- by Suki Mann
|iTraxx X-Over Index
|10 Yr Bund
|iBoxx Corp IG
|iBoxx Corp HY Index
|10 Yr US T-Bond
It’s all about the US, and nothing else matters…
What a reaction! Measured calmness personified. The Italians rejected constitutional reform, effectively gave a resounding thumbs down to the establishment as we know it in Italy, and yet the markets were in risk-on mode. The opening skirmishes might have been around taking a defensive stance but once the markets had woken up properly, they moved to recoup the earlier losses. However, that was mainly around the euro, while credit was essentially unchanged having opened weaker.
The markets have effectively faded the weakness – like other potentially crisis invoking periods (Brexit and Trump, to name but two). Those two situations might seem like they don’t matter too much for the moment, while it appears that the rejection of constitutional reform and Renzi falling on his sword does not ring too many warning bells either. It’s all about the US economy (see later).
Around Italian debt in corporate credit land, the markets were fairly subdued and offered side liquidity non-existent. Non-financial Italian corporate debt moved a little tighter but investors looking to reduce position underweights were frustrated in their attempts to do so. The Street is inventory-light and the days of going to short to help clients has long gone.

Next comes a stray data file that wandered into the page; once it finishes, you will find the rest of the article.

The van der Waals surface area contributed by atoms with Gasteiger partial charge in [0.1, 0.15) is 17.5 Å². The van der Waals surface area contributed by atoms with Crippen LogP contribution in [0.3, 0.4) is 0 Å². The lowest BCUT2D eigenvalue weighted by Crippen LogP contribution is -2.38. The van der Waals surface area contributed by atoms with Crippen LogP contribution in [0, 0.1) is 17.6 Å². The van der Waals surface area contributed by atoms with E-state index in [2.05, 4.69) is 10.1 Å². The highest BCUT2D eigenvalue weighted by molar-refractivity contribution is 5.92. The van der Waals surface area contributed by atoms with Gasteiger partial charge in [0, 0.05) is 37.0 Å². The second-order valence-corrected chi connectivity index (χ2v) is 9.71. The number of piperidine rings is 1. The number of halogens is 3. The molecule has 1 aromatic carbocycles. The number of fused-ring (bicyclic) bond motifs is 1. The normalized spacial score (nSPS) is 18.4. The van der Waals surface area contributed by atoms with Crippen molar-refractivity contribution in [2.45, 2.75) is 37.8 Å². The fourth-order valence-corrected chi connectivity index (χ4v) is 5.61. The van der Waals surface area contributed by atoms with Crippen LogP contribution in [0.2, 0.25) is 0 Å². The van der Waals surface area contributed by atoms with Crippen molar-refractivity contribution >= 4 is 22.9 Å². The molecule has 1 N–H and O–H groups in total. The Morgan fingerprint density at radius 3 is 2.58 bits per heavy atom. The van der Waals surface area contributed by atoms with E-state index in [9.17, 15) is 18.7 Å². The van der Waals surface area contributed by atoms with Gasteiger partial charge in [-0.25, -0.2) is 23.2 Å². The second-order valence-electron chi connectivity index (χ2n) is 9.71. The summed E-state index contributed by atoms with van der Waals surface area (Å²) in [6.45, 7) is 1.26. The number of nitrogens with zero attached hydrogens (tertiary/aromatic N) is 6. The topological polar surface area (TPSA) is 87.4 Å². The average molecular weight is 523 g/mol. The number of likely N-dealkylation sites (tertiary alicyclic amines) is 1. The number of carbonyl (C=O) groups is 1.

The banking sector might have had a very volatile day in equities (lower by up to 7%!), but their corporate bonds having initially been marked wider at the open (perhaps by 10bp in senior, up to 20bp wider in LT2 and down maybe 2-points in CoCos as an initial indication) soon moved to being flattish as we closed out the day.
After several weeks of weakness in corporate bond spreads, we had the perfect opportunity to push on and drive them wider some more. That Italian vote stemmed the tide, it seems. Performance unfortunately will be heaping much pain on total return investors owing to the broad back-up (across the curve) in government bond markets. The 10-year Bund yield was higher at 0.33% (+5bp) and the Gilt yield for the same maturity rose to 1.40% (also +2.5bp) – both off the session highs of 0.38% and 1.45%, respectively. Italian government debt was the underperformer, with 10-year BTP yields rising 12.5bp at one stage (to 2.06%) before closing out at 1.98% after a late recovery. These higher yield levels will immediately cut into fixed income and credit returns even if spreads don’t change.
The primary market was closed, with borrowers no doubt advised by bankers to hold fire. They called that wrong as we believe the receptivity to a deal or two would have very good.
ECB bond buying continues at high rate
As seen from the chart below, the ECB’s purchases last week totalled €2.01bn versus €1.9bn the week before. Their total purchases are now up at €48.24bn over 26 weeks – and a good two months’ worth of gross IG issuance. The €50bn will be up by the time they report next week. It is an incredible amount of purchases and has gone some way to stemming the tide of weakness that had impacted spreads through November.